Unleashing Intellectual Capital
by Charles (“Kalev”) Ehin, PhD
Publisher: ElsevierFind it on Amazon
Unleashing Intellectual Capital
Introduction: Time for Unmanagement
“Courage is not simply one of the virtues, but the form of every virtue at the testing point.”
— C. S. Lewis, The Screwtape Letters
Increasing intellectual capital cannot be managed in the traditional sense. Therefore, Unleashing Intellectual Capital is not another book about how to “manage” knowledge in our organizations with all sorts of new-age technologies and associated elaborate methodologies, although intellectual capital creation is one of its major themes. Its intent is also not to prescribe another novel way to manage people in our collective endeavors, although the development of highly sustained levels of social capital is the other principle topic of the work. Rather, this book is about the power of “unmanagement.” It is grounded on the inherent genetic tendencies of human beings, which have so far been almost totally ignored by business and our other social institutions. Thus, the work is based on common sense that, regrettably, seems to be quite uncommon at times.
We are all aware that hundreds of millions of dollars can be saved by companies with the development and use of advanced processes and technologies. Those dollars can also be wasted, as we witnessed in the overzealous drive to automate processes in the automobile industry in the 1980s, and in the unthinking reengineering that drove much of the Fortune 500’s present and future talent to the .Com 500 that is now coming to the fore. Innovation still provides the best means to increase profit margins, however, through the creation of leading-edge products and services. Yet, before any organization aspires to generate highly sustained levels of intellectual capital for competitive advantage, it must first gain a thorough understanding of what constitutes human nature. Essentially, we need to fully grasp who we are before we can develop appropriate social settings capable of leveraging the creative and innovative potential contained within all of us.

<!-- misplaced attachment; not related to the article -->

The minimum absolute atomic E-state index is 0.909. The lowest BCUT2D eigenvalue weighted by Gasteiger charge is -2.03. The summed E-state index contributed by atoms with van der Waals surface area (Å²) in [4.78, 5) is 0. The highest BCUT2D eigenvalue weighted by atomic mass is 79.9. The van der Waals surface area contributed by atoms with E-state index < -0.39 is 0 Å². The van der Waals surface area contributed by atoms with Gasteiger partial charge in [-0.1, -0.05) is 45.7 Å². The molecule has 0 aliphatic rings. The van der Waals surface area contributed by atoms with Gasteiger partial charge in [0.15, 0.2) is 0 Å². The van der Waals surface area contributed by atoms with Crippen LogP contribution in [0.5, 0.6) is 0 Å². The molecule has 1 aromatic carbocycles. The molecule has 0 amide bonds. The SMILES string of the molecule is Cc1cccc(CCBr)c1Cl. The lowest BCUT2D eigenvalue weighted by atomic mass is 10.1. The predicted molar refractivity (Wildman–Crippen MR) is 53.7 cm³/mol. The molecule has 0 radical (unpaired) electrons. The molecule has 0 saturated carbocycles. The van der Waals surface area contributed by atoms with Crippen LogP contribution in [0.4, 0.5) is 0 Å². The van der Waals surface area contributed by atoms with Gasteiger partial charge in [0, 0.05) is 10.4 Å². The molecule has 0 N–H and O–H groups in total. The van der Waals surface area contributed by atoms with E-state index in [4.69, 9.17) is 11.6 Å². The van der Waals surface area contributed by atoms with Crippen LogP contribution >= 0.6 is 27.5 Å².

Success in the Knowledge Age demands that we have the foresight and courage to let go of the Newtonian clockwork or machine metaphor on which most of our organizations are still founded and embrace the logic of the biological and quantum physics world based on the principles of self-organization or unmanagement. After all, we humans are (at least by the latest account that I am aware of) fully developed biological beings functioning 24 hours a day in a self-organizing mode down to the level of individual molecules. Therefore, managing humans makes little sense, even if it was actually possible. Unmanagement is clearly a much more appropriate option.
Beginning with the dawn of agriculture and extending through the Industrial Age, civilizations may have been well served control and dissemination of explicit knowledge—facts, instructions, rules, and procedures—by the privileged few. In the Knowledge Age, however, societies are primarily dependent on tacit knowledge—expertise, reasoning, judgment, and insight. As a result, organizations that once prospered or failed on the basis of machine and muscle power now can only succeed or vanish on the basis of collective brain power—the extent to which they can attain voluntary collaboration among their members, permitting the selfless sharing of ideas, thus making tacit knowledge explicit for competitive advantage. Again, we must remember that knowledge, especially tacit knowledge, cannot be forced or supervised out of people.